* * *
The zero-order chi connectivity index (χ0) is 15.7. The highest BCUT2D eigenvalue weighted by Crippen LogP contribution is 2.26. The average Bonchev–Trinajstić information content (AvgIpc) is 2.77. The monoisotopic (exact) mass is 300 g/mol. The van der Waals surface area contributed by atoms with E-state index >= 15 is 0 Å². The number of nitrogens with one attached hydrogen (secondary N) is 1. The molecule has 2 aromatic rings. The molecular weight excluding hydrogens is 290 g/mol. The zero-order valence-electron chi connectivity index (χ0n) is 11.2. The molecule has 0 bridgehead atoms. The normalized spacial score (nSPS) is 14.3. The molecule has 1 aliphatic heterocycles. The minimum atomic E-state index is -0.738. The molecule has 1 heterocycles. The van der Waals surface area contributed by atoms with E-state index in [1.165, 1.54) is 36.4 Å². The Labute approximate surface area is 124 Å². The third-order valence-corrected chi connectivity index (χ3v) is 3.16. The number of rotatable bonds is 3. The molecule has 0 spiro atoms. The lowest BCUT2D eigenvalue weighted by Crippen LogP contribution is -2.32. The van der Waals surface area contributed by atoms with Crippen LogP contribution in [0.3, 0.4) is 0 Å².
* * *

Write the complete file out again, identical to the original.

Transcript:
The zero-order chi connectivity index (χ0) is 15.7. The highest BCUT2D eigenvalue weighted by Crippen LogP contribution is 2.26. The average Bonchev–Trinajstić information content (AvgIpc) is 2.77. The monoisotopic (exact) mass is 300 g/mol. The van der Waals surface area contributed by atoms with E-state index >= 15 is 0 Å². The number of nitrogens with one attached hydrogen (secondary N) is 1. The molecule has 2 aromatic rings. The molecular weight excluding hydrogens is 290 g/mol. The zero-order valence-electron chi connectivity index (χ0n) is 11.2. The molecule has 0 bridgehead atoms. The normalized spacial score (nSPS) is 14.3. The molecule has 1 aliphatic heterocycles. The minimum atomic E-state index is -0.738. The molecule has 1 heterocycles. The van der Waals surface area contributed by atoms with E-state index in [1.165, 1.54) is 36.4 Å². The Labute approximate surface area is 124 Å². The third-order valence-corrected chi connectivity index (χ3v) is 3.16. The number of rotatable bonds is 3. The molecule has 0 spiro atoms. The lowest BCUT2D eigenvalue weighted by Crippen LogP contribution is -2.32. The van der Waals surface area contributed by atoms with Crippen LogP contribution in [0.3, 0.4) is 0 Å².